Thursday, May 18, 2006

A Bike, a Blanket and Other Tales of Frugal Kids

I've been talking so much about food lately that I haven't shared some of the other frugal things I've been up to. Here are a few updates about frugal things going on with my kids. For any new readers, my kids are 5, 7, 13 and 14.

Update #1
My youngest son grew like a weed over the winter. When he tried to ride his bike this spring, it looked like a circus act. When he tried to pedal, his knees were higher than the handle bars. Clearly, it was time for a new bike.

My intention had been to hit the local thrift stores. This time of year bikes are plentiful. I hadn't yet gotten around to it when a 16 inch boy's bike turned up on my local ecycle list. All it needed was some air in the tires and the training wheels reattached. Fifteen minutes after I got it home, my son was zooming around the driveway with glee.

The moral of the story is, if your child needs a larger bike he can be happy with a bike that's new to him rather than brand new.

Update #2
Both of my son's need some sort of spring weight blanket for their beds because the quilts they use in the winter are just too warm, as are the blankets that I crocheted for them. I've been using two huge beach blankets while I try to figure out a solution.

I thought about buying cotton blankets but I was looking for a more creative solution. Besides, those cotton blankets never seem to hold their shape. Then I remembered a pile of worn out jeans that I had saved from the garbage. I had originally thought to use them in a braided jeans rug but I already have plenty of material for that.

Instead, I've begun to cut the jeans into rectangles which I'll use to make a summer weight quilt. Basically, it will be patchwork denim on one side and a solid bedsheet on the other. To avoid making it too heavy, I won't put any batting in between the layers. I already have extra bedsheets and enough embroidery floss to knot a quilt a day for the next 25 years.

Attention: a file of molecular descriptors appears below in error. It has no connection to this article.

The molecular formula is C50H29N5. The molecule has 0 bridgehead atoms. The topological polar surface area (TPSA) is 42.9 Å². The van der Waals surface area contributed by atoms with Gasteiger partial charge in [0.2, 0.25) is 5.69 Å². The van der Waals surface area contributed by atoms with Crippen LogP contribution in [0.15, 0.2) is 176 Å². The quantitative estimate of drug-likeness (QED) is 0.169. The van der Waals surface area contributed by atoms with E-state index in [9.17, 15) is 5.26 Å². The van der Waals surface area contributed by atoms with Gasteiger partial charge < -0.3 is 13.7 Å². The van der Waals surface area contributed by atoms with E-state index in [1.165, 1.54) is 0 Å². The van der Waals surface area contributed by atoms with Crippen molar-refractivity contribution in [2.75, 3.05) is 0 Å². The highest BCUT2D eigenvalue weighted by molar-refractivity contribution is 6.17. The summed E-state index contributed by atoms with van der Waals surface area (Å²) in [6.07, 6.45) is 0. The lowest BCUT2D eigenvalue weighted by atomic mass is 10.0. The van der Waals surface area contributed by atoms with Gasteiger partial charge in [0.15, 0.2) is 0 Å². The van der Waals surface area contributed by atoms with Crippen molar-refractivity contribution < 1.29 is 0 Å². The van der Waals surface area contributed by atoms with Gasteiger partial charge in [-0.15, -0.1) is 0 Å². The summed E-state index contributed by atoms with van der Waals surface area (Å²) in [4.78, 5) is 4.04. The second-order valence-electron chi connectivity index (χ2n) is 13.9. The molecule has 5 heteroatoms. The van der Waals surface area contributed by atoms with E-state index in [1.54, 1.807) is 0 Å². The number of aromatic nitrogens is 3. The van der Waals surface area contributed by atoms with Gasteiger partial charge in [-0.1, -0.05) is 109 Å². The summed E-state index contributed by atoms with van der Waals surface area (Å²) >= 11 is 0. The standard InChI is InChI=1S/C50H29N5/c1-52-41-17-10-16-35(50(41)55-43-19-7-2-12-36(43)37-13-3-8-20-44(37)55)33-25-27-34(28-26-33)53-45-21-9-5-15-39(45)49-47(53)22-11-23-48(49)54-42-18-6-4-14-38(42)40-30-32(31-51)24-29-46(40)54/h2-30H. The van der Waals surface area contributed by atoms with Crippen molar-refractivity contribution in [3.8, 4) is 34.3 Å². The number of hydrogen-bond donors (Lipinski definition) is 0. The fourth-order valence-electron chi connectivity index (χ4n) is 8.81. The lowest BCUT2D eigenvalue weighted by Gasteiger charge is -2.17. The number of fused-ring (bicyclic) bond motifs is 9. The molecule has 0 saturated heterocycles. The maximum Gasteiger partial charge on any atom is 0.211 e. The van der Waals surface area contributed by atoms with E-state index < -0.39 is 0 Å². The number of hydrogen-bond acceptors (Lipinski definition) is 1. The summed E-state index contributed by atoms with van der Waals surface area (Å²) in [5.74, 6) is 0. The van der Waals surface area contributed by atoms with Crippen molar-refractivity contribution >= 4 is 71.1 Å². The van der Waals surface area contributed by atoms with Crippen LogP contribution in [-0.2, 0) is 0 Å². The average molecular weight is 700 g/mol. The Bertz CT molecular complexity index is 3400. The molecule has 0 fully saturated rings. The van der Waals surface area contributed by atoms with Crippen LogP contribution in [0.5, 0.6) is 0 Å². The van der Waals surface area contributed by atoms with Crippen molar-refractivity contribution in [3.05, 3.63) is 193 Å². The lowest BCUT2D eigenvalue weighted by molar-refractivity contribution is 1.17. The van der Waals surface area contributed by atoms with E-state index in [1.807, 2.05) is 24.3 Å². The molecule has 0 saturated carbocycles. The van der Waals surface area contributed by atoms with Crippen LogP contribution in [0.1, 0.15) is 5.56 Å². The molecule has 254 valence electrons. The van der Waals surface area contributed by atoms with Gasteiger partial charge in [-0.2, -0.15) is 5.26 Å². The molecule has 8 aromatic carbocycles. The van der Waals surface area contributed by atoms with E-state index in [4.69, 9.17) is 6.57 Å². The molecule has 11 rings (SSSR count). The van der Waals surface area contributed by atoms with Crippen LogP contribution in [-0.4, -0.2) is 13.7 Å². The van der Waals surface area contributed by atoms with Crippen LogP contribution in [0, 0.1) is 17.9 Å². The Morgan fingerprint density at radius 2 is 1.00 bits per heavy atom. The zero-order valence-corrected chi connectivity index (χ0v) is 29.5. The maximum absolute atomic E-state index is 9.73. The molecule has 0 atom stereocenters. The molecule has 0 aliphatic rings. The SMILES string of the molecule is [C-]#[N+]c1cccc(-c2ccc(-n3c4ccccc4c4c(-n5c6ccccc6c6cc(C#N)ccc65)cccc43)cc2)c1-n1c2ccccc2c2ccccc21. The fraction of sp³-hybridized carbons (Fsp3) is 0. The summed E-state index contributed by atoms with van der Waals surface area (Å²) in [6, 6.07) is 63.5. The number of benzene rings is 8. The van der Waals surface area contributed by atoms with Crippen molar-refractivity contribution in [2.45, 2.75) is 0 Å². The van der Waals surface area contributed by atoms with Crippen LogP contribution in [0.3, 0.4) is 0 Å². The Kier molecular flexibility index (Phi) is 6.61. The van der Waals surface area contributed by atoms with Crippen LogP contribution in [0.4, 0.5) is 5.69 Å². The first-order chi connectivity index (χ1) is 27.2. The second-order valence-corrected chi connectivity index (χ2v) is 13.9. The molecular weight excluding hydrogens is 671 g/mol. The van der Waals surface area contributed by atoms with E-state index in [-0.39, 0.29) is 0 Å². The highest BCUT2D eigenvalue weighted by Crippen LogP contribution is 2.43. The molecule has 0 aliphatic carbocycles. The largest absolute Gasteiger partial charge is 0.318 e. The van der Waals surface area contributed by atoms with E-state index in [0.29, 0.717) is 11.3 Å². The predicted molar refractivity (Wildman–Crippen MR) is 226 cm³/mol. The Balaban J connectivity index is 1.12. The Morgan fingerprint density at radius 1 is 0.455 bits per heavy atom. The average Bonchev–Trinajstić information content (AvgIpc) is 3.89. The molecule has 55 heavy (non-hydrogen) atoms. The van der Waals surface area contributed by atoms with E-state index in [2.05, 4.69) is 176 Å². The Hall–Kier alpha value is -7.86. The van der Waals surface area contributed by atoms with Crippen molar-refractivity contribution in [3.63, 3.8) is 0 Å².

My 13 year old daughter just stumbled upon me cutting the jeans up yesterday and asked what I was doing. When I told her, she asked if I would make her one too.

The moral of the story is, even teenage girls who are very concerned about their position in society like things that are handmade.

Update #3
Over the last few days all the kids have helped us working in the yard. For the most part, the girls have been weeding with me and the boys have been carting the weeds off to the compost bin. Was it a thrill or an especially good time? Not really but it all needs to be done.

The girls were given the opportunity to take on two of the more hideous areas themselves to earn a little extra money. They both welcomed the chance. Tasha has already completed her first section and is planning to do another section to make a little more cash.

The moral of the story is, if everyone does a little bit the really yucky jobs are finished more quickly. This moral is also known as the "mom and dad are not the maid and janitor clause." It also has the benefit of teaching the kids, in a very real way, that you have to work to earn your money.

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